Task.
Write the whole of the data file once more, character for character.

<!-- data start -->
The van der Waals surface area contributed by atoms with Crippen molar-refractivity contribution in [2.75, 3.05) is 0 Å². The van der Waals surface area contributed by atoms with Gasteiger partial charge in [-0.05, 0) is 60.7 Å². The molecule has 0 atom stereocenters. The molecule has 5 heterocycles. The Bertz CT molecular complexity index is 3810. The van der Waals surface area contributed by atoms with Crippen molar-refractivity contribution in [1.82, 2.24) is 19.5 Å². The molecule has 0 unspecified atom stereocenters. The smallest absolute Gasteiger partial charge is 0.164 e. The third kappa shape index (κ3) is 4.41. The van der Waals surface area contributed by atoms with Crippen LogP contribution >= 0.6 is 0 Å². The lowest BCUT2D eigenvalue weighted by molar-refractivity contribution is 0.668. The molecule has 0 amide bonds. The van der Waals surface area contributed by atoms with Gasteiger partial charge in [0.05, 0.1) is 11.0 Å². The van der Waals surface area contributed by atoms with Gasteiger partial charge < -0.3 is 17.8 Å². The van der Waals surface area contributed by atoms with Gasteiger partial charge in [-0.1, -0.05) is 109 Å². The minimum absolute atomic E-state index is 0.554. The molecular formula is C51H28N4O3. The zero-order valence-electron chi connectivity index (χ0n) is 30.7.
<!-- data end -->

The van der Waals surface area contributed by atoms with Crippen molar-refractivity contribution in [2.75, 3.05) is 0 Å². The van der Waals surface area contributed by atoms with Gasteiger partial charge in [-0.05, 0) is 60.7 Å². The molecule has 0 atom stereocenters. The molecule has 5 heterocycles. The Bertz CT molecular complexity index is 3810. The van der Waals surface area contributed by atoms with Crippen molar-refractivity contribution in [1.82, 2.24) is 19.5 Å². The molecule has 0 unspecified atom stereocenters. The smallest absolute Gasteiger partial charge is 0.164 e. The third kappa shape index (κ3) is 4.41. The van der Waals surface area contributed by atoms with Crippen LogP contribution >= 0.6 is 0 Å². The lowest BCUT2D eigenvalue weighted by molar-refractivity contribution is 0.668. The molecule has 0 amide bonds. The van der Waals surface area contributed by atoms with Gasteiger partial charge in [0.05, 0.1) is 11.0 Å². The van der Waals surface area contributed by atoms with Gasteiger partial charge < -0.3 is 17.8 Å². The van der Waals surface area contributed by atoms with Gasteiger partial charge in [-0.1, -0.05) is 109 Å². The minimum absolute atomic E-state index is 0.554. The molecular formula is C51H28N4O3. The zero-order valence-electron chi connectivity index (χ0n) is 30.7.